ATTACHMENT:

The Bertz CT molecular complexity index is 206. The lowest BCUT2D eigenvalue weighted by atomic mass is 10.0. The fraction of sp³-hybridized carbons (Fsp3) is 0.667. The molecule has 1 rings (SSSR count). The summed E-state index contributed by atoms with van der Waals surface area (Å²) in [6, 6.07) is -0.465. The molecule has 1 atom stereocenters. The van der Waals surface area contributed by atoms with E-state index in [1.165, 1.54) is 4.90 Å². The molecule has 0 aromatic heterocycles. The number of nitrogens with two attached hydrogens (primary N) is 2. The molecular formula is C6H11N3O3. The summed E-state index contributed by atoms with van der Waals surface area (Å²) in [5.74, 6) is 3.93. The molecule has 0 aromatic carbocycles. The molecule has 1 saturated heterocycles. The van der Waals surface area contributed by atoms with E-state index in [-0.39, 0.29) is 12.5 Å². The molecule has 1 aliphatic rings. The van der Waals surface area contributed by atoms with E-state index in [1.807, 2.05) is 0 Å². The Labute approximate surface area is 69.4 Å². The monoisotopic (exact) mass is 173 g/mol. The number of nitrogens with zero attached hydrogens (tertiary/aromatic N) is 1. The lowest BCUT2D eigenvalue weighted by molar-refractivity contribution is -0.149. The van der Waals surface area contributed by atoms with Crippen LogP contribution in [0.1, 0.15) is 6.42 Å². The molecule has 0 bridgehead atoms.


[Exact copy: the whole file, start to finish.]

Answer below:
The Bertz CT molecular complexity index is 206. The lowest BCUT2D eigenvalue weighted by atomic mass is 10.0. The fraction of sp³-hybridized carbons (Fsp3) is 0.667. The molecule has 1 rings (SSSR count). The summed E-state index contributed by atoms with van der Waals surface area (Å²) in [6, 6.07) is -0.465. The molecule has 1 atom stereocenters. The van der Waals surface area contributed by atoms with E-state index in [1.165, 1.54) is 4.90 Å². The molecule has 0 aromatic heterocycles. The number of nitrogens with two attached hydrogens (primary N) is 2. The molecular formula is C6H11N3O3. The summed E-state index contributed by atoms with van der Waals surface area (Å²) in [5.74, 6) is 3.93. The molecule has 0 aromatic carbocycles. The molecule has 1 saturated heterocycles. The van der Waals surface area contributed by atoms with E-state index in [-0.39, 0.29) is 12.5 Å². The molecule has 1 aliphatic rings. The van der Waals surface area contributed by atoms with E-state index in [1.807, 2.05) is 0 Å². The Labute approximate surface area is 69.4 Å². The monoisotopic (exact) mass is 173 g/mol. The number of nitrogens with zero attached hydrogens (tertiary/aromatic N) is 1. The lowest BCUT2D eigenvalue weighted by molar-refractivity contribution is -0.149. The van der Waals surface area contributed by atoms with Crippen LogP contribution in [0.1, 0.15) is 6.42 Å². The molecule has 0 bridgehead atoms.